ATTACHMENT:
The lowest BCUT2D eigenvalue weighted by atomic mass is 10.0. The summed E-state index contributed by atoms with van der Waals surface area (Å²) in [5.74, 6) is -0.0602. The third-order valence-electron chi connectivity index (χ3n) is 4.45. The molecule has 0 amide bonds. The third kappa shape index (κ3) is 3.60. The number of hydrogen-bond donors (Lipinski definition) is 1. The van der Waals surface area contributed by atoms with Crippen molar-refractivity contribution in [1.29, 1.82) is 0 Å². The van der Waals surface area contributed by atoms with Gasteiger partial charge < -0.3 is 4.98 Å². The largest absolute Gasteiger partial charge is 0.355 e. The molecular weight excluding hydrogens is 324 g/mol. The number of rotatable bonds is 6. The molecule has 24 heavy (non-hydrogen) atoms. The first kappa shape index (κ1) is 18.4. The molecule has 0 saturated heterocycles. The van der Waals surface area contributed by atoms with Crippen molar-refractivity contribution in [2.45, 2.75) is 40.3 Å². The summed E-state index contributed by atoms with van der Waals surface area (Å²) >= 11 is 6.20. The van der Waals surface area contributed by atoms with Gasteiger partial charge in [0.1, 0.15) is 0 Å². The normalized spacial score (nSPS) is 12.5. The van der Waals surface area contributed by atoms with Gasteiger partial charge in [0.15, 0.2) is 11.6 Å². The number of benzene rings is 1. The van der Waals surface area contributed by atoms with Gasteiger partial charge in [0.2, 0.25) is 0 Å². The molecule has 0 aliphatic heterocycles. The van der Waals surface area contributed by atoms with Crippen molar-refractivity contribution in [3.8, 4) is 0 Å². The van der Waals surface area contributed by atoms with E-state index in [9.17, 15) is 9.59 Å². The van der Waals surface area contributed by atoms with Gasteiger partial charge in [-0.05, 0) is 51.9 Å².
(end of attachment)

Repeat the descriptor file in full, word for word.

The lowest BCUT2D eigenvalue weighted by atomic mass is 10.0. The summed E-state index contributed by atoms with van der Waals surface area (Å²) in [5.74, 6) is -0.0602. The third-order valence-electron chi connectivity index (χ3n) is 4.45. The molecule has 0 amide bonds. The third kappa shape index (κ3) is 3.60. The number of hydrogen-bond donors (Lipinski definition) is 1. The van der Waals surface area contributed by atoms with Crippen molar-refractivity contribution in [1.29, 1.82) is 0 Å². The van der Waals surface area contributed by atoms with Gasteiger partial charge < -0.3 is 4.98 Å². The largest absolute Gasteiger partial charge is 0.355 e. The molecular weight excluding hydrogens is 324 g/mol. The number of rotatable bonds is 6. The molecule has 24 heavy (non-hydrogen) atoms. The first kappa shape index (κ1) is 18.4. The molecule has 0 saturated heterocycles. The van der Waals surface area contributed by atoms with Crippen molar-refractivity contribution in [2.45, 2.75) is 40.3 Å². The summed E-state index contributed by atoms with van der Waals surface area (Å²) >= 11 is 6.20. The van der Waals surface area contributed by atoms with Gasteiger partial charge in [0.1, 0.15) is 0 Å². The normalized spacial score (nSPS) is 12.5. The van der Waals surface area contributed by atoms with Gasteiger partial charge in [0.15, 0.2) is 11.6 Å². The number of benzene rings is 1. The van der Waals surface area contributed by atoms with Gasteiger partial charge in [0.2, 0.25) is 0 Å². The molecule has 0 aliphatic heterocycles. The van der Waals surface area contributed by atoms with Crippen molar-refractivity contribution in [3.8, 4) is 0 Å². The van der Waals surface area contributed by atoms with E-state index in [9.17, 15) is 9.59 Å². The van der Waals surface area contributed by atoms with Gasteiger partial charge in [-0.05, 0) is 51.9 Å².